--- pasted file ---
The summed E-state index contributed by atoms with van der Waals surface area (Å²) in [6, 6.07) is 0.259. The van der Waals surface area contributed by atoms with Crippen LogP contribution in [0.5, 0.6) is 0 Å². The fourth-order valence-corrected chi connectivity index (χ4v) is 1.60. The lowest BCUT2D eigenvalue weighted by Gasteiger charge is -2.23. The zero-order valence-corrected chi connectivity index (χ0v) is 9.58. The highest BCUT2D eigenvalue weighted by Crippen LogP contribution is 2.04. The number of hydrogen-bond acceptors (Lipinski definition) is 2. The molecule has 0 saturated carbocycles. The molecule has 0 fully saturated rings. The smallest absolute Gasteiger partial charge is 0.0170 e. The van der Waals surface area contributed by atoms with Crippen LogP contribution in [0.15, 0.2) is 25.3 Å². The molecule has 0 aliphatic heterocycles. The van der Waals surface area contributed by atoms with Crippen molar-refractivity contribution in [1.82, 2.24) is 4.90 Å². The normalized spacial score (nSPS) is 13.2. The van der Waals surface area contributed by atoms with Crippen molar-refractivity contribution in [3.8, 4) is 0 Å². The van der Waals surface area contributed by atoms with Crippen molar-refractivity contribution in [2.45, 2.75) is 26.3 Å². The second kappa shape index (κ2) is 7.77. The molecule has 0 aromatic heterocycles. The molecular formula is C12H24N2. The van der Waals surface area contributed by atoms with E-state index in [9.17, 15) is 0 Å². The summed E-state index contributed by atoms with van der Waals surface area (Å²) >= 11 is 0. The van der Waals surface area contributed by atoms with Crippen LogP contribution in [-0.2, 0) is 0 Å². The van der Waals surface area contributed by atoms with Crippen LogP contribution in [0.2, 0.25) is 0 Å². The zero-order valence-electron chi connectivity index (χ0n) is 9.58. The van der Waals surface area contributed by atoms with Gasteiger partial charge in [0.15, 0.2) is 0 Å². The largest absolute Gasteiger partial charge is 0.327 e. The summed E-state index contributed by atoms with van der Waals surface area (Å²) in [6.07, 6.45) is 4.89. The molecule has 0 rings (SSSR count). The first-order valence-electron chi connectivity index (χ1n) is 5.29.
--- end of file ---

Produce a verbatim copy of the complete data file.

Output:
The summed E-state index contributed by atoms with van der Waals surface area (Å²) in [6, 6.07) is 0.259. The van der Waals surface area contributed by atoms with Crippen LogP contribution in [0.5, 0.6) is 0 Å². The fourth-order valence-corrected chi connectivity index (χ4v) is 1.60. The lowest BCUT2D eigenvalue weighted by Gasteiger charge is -2.23. The zero-order valence-corrected chi connectivity index (χ0v) is 9.58. The highest BCUT2D eigenvalue weighted by Crippen LogP contribution is 2.04. The number of hydrogen-bond acceptors (Lipinski definition) is 2. The molecule has 0 saturated carbocycles. The molecule has 0 fully saturated rings. The smallest absolute Gasteiger partial charge is 0.0170 e. The van der Waals surface area contributed by atoms with Crippen LogP contribution in [0.15, 0.2) is 25.3 Å². The molecule has 0 aliphatic heterocycles. The van der Waals surface area contributed by atoms with Crippen molar-refractivity contribution in [1.82, 2.24) is 4.90 Å². The normalized spacial score (nSPS) is 13.2. The van der Waals surface area contributed by atoms with Crippen molar-refractivity contribution in [3.8, 4) is 0 Å². The van der Waals surface area contributed by atoms with Crippen molar-refractivity contribution in [2.45, 2.75) is 26.3 Å². The second kappa shape index (κ2) is 7.77. The molecule has 0 aromatic heterocycles. The molecular formula is C12H24N2. The van der Waals surface area contributed by atoms with E-state index in [9.17, 15) is 0 Å². The summed E-state index contributed by atoms with van der Waals surface area (Å²) >= 11 is 0. The van der Waals surface area contributed by atoms with Crippen LogP contribution in [-0.2, 0) is 0 Å². The van der Waals surface area contributed by atoms with Crippen LogP contribution in [0.2, 0.25) is 0 Å². The zero-order valence-electron chi connectivity index (χ0n) is 9.58. The van der Waals surface area contributed by atoms with Gasteiger partial charge in [0.15, 0.2) is 0 Å². The largest absolute Gasteiger partial charge is 0.327 e. The summed E-state index contributed by atoms with van der Waals surface area (Å²) in [6.07, 6.45) is 4.89. The molecule has 0 rings (SSSR count). The first-order valence-electron chi connectivity index (χ1n) is 5.29.